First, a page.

of the animal economy, to entitle this brauch of philosophy to ' rank with the sciences *;' and thus they either content themselves with running the round of an empirical routine, or adopt and foster with paternal partiality the illegitimate and vicious offsprings of a false and mischievous generalization.

* Quarterly Journal of Science and the Arts. No. IV. Art. I.. Vol. VII. N. S:

Art. V. 1. A Sermon preached in Great St. Mary's Church in the

University of Cambridge, on Sunday, the 30th of June, 1816, being Commencement Sunday. By Robert Hodgson, D. D. F.R.S. Dean of Chester, and Rector of St. George, Hanover Square. 8vo. pp. 24. Rodwell and Co. 2. A Defence of Extempore (Extemporary) Prayer, and of Calvinistic

Preaching ; in Reply to the Dean of Chester. By George Redford, .A.M. pp. 79. Price 2s. Hamilton. W HEN will the Dissenters rest their cause with the defences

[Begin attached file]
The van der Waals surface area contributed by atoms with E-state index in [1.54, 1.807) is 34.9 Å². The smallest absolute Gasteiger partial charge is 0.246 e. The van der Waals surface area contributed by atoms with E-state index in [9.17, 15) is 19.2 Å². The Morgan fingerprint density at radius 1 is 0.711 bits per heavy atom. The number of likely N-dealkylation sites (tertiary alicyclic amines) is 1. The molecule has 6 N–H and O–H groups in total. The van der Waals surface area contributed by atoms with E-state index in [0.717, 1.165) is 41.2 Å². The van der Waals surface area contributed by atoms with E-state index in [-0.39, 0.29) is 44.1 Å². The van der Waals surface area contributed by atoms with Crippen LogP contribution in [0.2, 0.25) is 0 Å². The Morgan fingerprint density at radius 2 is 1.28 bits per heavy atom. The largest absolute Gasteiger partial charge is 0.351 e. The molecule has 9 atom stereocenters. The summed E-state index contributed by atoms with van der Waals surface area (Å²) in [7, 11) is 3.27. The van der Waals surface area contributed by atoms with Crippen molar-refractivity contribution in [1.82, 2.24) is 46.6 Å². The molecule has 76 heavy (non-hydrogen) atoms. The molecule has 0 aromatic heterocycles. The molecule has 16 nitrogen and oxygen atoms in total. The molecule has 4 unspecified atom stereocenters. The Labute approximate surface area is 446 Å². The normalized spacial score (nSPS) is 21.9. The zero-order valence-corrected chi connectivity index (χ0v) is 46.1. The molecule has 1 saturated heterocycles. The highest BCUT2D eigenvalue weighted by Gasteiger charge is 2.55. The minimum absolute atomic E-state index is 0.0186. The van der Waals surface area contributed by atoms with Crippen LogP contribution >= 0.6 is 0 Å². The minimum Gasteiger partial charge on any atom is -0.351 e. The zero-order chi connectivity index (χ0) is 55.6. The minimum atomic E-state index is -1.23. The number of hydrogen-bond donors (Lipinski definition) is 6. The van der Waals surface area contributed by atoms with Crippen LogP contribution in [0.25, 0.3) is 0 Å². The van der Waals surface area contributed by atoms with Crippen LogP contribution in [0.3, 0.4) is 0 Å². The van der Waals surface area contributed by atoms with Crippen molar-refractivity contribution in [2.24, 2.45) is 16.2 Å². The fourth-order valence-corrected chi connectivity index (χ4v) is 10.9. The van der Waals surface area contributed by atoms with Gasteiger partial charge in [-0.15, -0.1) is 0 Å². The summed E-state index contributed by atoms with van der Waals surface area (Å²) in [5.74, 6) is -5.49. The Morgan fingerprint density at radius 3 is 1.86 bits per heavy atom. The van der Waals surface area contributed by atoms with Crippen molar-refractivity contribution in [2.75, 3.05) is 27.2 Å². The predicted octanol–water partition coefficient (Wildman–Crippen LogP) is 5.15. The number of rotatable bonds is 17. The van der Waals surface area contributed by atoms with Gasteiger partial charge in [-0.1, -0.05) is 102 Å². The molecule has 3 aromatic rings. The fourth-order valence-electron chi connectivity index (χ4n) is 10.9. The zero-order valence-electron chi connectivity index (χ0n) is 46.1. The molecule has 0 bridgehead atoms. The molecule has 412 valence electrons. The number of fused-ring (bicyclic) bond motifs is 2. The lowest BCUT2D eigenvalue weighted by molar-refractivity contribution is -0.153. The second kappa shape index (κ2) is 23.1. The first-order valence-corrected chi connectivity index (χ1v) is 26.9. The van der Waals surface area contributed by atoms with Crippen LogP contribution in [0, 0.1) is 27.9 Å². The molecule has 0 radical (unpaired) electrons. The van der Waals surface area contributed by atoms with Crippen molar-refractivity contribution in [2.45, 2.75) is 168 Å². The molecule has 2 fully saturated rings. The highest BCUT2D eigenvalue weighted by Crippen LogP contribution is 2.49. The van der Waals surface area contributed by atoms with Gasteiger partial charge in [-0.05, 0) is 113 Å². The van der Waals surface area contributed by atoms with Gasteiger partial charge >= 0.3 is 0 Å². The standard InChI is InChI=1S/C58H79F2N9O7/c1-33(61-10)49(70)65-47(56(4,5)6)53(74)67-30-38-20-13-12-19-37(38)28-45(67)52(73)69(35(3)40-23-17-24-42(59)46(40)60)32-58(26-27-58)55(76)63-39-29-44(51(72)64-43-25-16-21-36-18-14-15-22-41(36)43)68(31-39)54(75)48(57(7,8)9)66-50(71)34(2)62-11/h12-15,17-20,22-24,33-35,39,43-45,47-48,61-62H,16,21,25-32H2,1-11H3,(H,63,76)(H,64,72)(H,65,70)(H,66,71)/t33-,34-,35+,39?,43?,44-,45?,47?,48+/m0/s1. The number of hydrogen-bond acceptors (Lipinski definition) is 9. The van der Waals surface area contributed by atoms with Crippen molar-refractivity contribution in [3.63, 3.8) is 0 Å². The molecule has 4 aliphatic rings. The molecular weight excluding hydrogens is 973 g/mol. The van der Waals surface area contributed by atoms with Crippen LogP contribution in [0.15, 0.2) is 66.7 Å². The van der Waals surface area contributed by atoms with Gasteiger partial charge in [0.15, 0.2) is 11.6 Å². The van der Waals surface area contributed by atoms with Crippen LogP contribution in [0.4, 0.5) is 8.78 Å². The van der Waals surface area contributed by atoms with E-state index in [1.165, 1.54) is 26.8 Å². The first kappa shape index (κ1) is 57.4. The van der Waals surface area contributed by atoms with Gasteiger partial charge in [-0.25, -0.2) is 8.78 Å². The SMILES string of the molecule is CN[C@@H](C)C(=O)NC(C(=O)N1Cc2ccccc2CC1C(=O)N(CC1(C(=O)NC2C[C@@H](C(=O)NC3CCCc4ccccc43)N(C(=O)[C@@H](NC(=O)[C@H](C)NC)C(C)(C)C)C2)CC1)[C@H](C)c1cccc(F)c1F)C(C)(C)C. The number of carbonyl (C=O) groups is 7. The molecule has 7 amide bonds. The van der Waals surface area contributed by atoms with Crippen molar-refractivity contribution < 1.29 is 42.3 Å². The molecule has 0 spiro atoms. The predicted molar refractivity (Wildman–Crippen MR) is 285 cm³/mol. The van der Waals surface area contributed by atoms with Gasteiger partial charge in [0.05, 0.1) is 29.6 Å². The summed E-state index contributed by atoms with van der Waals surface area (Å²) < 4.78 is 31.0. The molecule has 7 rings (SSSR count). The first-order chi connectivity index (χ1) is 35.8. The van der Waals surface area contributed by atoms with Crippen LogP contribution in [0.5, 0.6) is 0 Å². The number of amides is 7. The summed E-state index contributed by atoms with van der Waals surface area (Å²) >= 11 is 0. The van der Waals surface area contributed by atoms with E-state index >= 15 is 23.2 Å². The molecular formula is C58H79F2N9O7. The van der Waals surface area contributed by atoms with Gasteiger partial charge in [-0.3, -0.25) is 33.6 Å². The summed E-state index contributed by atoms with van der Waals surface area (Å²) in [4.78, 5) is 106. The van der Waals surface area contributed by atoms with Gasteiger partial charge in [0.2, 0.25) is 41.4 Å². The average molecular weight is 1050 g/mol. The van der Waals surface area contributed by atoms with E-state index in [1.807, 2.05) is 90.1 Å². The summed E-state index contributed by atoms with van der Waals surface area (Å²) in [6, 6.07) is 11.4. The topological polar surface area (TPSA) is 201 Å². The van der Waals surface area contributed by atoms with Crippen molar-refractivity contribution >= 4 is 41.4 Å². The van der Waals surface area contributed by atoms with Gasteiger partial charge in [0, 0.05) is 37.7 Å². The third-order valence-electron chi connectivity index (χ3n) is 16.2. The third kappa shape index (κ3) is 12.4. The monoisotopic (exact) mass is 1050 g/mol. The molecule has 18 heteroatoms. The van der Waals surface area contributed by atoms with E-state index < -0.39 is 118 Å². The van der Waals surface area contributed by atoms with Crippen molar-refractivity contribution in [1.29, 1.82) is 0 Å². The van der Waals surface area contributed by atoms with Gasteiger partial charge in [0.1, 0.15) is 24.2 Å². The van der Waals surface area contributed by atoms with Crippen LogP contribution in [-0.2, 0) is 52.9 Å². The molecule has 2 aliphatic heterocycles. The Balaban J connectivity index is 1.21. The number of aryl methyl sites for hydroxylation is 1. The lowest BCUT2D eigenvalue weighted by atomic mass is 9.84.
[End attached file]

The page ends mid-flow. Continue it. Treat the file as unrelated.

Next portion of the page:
W of it already in the world? When will they cease to pro..voke animosity, by a repeated exhibition of those views which are so well known to be opposed to the sentirnents or the prejudices of the greater part of their countrymen ? - These are the salutations which such a writer as Mr. Redford must expect from many estimable persons among his dissenting brethren. Were these inquiries addressed to us, we should without hesitation reply, The Dissenters will cease to make these deprecated exhibitions of their sentiments, when their brethren of the Establishment, and especially the Teachers of religion among them, shall think it worth while to take some little pains to know what the principles of the Dissenters are ; when these Christian teachers shall be convinced that men, with all the feelings of other men, have some reasons for the relinquishment of numerous secular advantages, and for exposing themselves to the derision of a scornful age. We are far from expecting that such an acquaintance with our principles, would ensure their universal reception; but we do think it would prevent that ignorant and intemperate abuse of Dissenters, which is so general a characteristic of the writings of a large proportion of persons, who are ambitious of meriting the distinguishing appellation of Churchmen.